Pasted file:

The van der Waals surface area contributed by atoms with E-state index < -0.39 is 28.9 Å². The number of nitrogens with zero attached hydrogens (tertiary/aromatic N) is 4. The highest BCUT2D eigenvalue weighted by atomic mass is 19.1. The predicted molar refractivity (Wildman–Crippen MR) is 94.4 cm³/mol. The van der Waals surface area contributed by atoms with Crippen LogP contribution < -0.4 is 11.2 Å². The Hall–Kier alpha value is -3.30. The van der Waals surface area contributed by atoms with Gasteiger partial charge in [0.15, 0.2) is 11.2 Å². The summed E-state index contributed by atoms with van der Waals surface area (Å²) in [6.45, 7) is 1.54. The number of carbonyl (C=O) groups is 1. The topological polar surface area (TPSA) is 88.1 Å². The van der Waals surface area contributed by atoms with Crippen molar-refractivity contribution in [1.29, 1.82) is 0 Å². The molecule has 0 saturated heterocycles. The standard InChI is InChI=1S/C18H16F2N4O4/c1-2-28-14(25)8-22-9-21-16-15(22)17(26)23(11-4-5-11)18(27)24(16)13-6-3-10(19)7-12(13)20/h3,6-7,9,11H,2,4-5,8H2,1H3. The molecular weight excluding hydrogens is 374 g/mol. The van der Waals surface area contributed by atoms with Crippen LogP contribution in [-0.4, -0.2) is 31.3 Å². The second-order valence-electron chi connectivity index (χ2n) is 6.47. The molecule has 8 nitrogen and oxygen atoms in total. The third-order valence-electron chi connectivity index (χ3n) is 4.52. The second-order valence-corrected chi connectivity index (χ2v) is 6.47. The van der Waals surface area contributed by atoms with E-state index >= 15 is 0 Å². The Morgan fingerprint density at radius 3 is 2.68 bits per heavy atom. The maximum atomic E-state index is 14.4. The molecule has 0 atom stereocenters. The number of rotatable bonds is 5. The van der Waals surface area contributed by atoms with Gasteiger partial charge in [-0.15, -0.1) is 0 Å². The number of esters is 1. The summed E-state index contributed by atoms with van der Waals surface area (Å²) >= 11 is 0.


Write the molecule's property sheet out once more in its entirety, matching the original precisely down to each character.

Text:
The van der Waals surface area contributed by atoms with E-state index < -0.39 is 28.9 Å². The number of nitrogens with zero attached hydrogens (tertiary/aromatic N) is 4. The highest BCUT2D eigenvalue weighted by atomic mass is 19.1. The predicted molar refractivity (Wildman–Crippen MR) is 94.4 cm³/mol. The van der Waals surface area contributed by atoms with Crippen LogP contribution < -0.4 is 11.2 Å². The Hall–Kier alpha value is -3.30. The van der Waals surface area contributed by atoms with Gasteiger partial charge in [0.15, 0.2) is 11.2 Å². The summed E-state index contributed by atoms with van der Waals surface area (Å²) in [6.45, 7) is 1.54. The number of carbonyl (C=O) groups is 1. The topological polar surface area (TPSA) is 88.1 Å². The van der Waals surface area contributed by atoms with Crippen molar-refractivity contribution in [1.29, 1.82) is 0 Å². The molecule has 0 saturated heterocycles. The standard InChI is InChI=1S/C18H16F2N4O4/c1-2-28-14(25)8-22-9-21-16-15(22)17(26)23(11-4-5-11)18(27)24(16)13-6-3-10(19)7-12(13)20/h3,6-7,9,11H,2,4-5,8H2,1H3. The molecular weight excluding hydrogens is 374 g/mol. The van der Waals surface area contributed by atoms with Crippen LogP contribution in [-0.4, -0.2) is 31.3 Å². The second-order valence-electron chi connectivity index (χ2n) is 6.47. The molecule has 8 nitrogen and oxygen atoms in total. The third-order valence-electron chi connectivity index (χ3n) is 4.52. The second-order valence-corrected chi connectivity index (χ2v) is 6.47. The van der Waals surface area contributed by atoms with E-state index >= 15 is 0 Å². The Morgan fingerprint density at radius 3 is 2.68 bits per heavy atom. The maximum atomic E-state index is 14.4. The molecule has 0 atom stereocenters. The number of rotatable bonds is 5. The van der Waals surface area contributed by atoms with Gasteiger partial charge in [-0.15, -0.1) is 0 Å². The number of esters is 1. The summed E-state index contributed by atoms with van der Waals surface area (Å²) >= 11 is 0.